position and movements. They had also become apprised of the point of attack and were apparently beginning to appreciate its importance, and were hastening to meet it with all the strength at their disposal.
But, to the credit of the command, the hesitation was but momentary, and the troops again pushed forward with a determination that knew no such word as fail. The remaining portion of the ground was passed over under a most withering fire of musketry, but with a gallantry that was never surpassed, and which betokened the victory subsequently won. Officers and men vied with each other in the race for the works, and all organization, was lost in the eagerness and enthusiasm of the troops. The line of abatis was brushed away like cobwebs and the men swarmed over the works with yells and cheers that struck terror to the rebels flying in all directions.
In crossing the ground in front of the abatis the casualties were very numerous; Lieutenant George O. French, Eleventh Vermont, was instantly killed while gallantly cheering on his men, and Lieutenant G. C. Hawkins, Third Vermont, acting adjutant Fourth Vermont, very dangerously wounded while leading the men forward with an enthusiasm deserving of all praise.
Bvt. Major E. G. Ballou, ever conspicuous in engagements, was also wounded by a piece of shell and obliged to retire from the field, but returned during the afternoon. It is confidently believed that Captain Charles G. Gould of the Fifth Vermont, was the first man of the Sixth Corps who mounted the enemy's works. His regiment was in the first line of the brigade and in the charge he was far in advance of his command. Upon mounting the works he received a severe bayonet wound in the face and was struck several times with clubbed muskets, but bravely stood his ground, killing with his saber the man who bayoneted him, and retiring from the works only after his comrades came to his assistance and routed the enemy from their lines.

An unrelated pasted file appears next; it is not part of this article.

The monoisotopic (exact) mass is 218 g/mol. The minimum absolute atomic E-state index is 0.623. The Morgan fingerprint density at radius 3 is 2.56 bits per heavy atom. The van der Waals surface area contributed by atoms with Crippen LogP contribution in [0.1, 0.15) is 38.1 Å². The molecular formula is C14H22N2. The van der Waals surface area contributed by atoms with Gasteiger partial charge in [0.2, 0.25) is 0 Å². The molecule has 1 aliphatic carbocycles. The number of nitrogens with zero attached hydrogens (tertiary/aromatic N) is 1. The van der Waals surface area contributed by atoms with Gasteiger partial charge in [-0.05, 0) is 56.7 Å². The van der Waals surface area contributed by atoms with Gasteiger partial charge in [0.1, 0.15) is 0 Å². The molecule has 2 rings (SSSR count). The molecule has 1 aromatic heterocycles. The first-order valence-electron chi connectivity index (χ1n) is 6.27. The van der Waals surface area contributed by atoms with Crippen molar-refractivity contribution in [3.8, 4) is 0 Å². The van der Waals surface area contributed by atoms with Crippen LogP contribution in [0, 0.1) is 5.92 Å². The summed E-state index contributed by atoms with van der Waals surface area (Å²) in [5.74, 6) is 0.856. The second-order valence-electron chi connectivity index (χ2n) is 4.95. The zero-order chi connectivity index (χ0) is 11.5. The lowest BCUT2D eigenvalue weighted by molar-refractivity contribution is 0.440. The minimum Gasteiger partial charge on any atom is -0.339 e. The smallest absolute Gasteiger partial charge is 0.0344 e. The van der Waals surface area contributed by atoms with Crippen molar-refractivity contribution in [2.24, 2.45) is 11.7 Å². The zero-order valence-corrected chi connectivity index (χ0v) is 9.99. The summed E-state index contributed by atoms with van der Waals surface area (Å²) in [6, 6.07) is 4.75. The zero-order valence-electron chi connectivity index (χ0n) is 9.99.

Two earth-works, one to the right of the ravine, containing four guns, and the other to the left, containing two guns, were here captured.
After crossing the works the brigade pushed forward to the crest of the hill in the rear, where a short halt was ordered for the purpose of reforming. The organization obtained here was very incomplete, owing to the eagerness of the troops to pursue the enemy, who were making for the woods in the rear, but with such organization as it has the brigade turning to the left, moved forward about half a mile and halted at the edge of a dense wood to reform. The brigade was here formed in single line, in numerical order from right to left, the Eleventh connecting with the Third Division, and about half a mile distance from and inside of the enemy's of the enemy's works. The lines being formed the whole command pushed forward vigorously through thickets, swamps, and pine woods, soon losing all organization again in the eagerness of the men to surpass each other in the pursuit of the enemy, who were being pressed so closely that they could scarcely fire a shot, and appeared to have given up all idea of resistance, and were only desirous to be taken prisoners. In this manner the pursuit was continued for about four miles in a direction nearly parallel with the works until Bailey's house, near Hatcher's Run, was reached where the brigade was halted for a few minutes and then moved to the left and formed in column of regiments just inside the works.
Words are inadequate to express the conduct of the troops in this second charge. Every man appeared to consider himself a host, and singly or in squads of three or four they charged upon whatever obstructions came in their paths. Bvt. Major E. Wales, of the Second Vermont,